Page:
A history of the Rotary Club of Sale

Sale Rotary Club was formed in 1928 when the population of the Town of Sale was about 4000. It was in the decade of the so-called “Roaring Twenties” of the “Jazz Age”, a time of shallow optimism following the slaughter of the Great War.

Already there were predictions of an economic slump but few listened.

From early aerial photographs, residential Sale in 1928 was mainly confined to the blocks bounded by Foster and Raglan streets on the one hand, and Thompson St. and Guthridge Parade on the other, apart from a wedge to the west being former Village Settlement. Fifteen houses, nearly all weatherboard, were being built in Sale in 1928, the year of Rotary’s birth in Sale.

Even so, this activity did little to fill in the large empty spaces so characteristic of country towns of the time.

The most notable changes to the streetscape of Sale of the late 1920’s were the building of the Palais Theatre and the Prince Regent Theatre (both commenced in 1926) the Catholic Primary School and convent, Pearson Street (commenced 1927), Lazzaro’s two-storey brick shop and billiard room together with the AMP Society’s premises (both commenced in 1929).

In 1928, Sale Steamboat Company which had run the SS Omeo and SS Dargo since 1880, was on its last legs, its deadly assailants being the motor car, lorry and motor bike.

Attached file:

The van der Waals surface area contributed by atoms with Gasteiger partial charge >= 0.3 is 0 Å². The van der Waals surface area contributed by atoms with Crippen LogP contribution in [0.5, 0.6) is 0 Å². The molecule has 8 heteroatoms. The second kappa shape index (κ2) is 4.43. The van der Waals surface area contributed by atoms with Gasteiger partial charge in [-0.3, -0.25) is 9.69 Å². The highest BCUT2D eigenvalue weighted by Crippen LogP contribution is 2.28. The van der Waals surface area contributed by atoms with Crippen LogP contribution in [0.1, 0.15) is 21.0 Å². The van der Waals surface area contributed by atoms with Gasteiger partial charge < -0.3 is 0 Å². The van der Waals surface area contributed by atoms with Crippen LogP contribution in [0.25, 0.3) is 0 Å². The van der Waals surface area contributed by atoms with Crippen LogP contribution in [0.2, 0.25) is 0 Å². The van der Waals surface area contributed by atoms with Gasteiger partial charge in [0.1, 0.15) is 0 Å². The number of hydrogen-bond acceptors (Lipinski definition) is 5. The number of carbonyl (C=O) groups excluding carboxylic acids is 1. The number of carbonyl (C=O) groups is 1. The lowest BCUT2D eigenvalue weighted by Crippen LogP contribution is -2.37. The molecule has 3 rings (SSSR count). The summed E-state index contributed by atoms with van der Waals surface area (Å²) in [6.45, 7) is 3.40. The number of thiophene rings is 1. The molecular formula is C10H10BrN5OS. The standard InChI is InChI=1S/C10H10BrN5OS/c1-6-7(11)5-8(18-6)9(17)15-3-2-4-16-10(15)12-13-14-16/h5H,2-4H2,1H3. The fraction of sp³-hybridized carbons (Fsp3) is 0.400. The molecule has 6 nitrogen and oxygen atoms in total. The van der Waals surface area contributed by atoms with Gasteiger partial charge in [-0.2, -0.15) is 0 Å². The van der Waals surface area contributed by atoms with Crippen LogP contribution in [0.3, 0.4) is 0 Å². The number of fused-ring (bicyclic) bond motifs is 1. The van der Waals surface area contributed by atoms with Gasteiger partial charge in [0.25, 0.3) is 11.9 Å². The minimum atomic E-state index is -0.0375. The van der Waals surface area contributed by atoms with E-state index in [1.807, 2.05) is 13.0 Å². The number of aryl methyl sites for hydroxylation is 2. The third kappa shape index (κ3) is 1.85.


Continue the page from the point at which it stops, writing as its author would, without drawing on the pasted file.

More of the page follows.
A road count taken at Wurruk on Christmas morning 1928 numbered 255 motorists with 46 motorcyclists interspersed, none presumably sparing a thought for the steamboats once, not so long before, the centre of main attraction for holidaymakers.

The decision to form a Rotary Club in Sale was made on July 12th, 1928. No doubt the prestige of Bishop Cranswick, the second Bishop of Gippsland, and the enthusiastic support of members of Melbourne Rotary Club, were crucial factors in ensuring a successful launch.

The inaugural dinner meeting of the club was held at the Club Hotel on August 24, 1928, at which Bishop Cranswick presided. It was on this occasion that Mr Mitchell of Melbourne Club, presented Sale with an inscribed brass gong, still in use today.

Although yet to receive its charter, the Sale Club settled into a weekly luncheon meeting, with members and local notables obliging as guest speakers, giving , in the main, talks about their professions. The granting of the charter from Rotary International, Chicago – the home of the International Rotary movement – meant, among other things, that the Sale club was now permitted to increase its membership.

Rotary was at this time represented in 44 countries.

Charter Members – 1928

Office Bearers  President: Rt. Rev G.H. Cranswick; Vice President: R.M. Rolland;                                          Treasurer: F.W. Chalmer; Secretary: L.P Jensen; Sergeant at Arms: Lt.Col. T.J. Daley

Members – S .J. Overend; T.V. Trood; G.S. Walker; H.C Gardiner; W.C Leslie; G.A. Hagenauer;                                   G.M. Davis; Dr A. H. McDonald; J.J. Breheny; R Harrison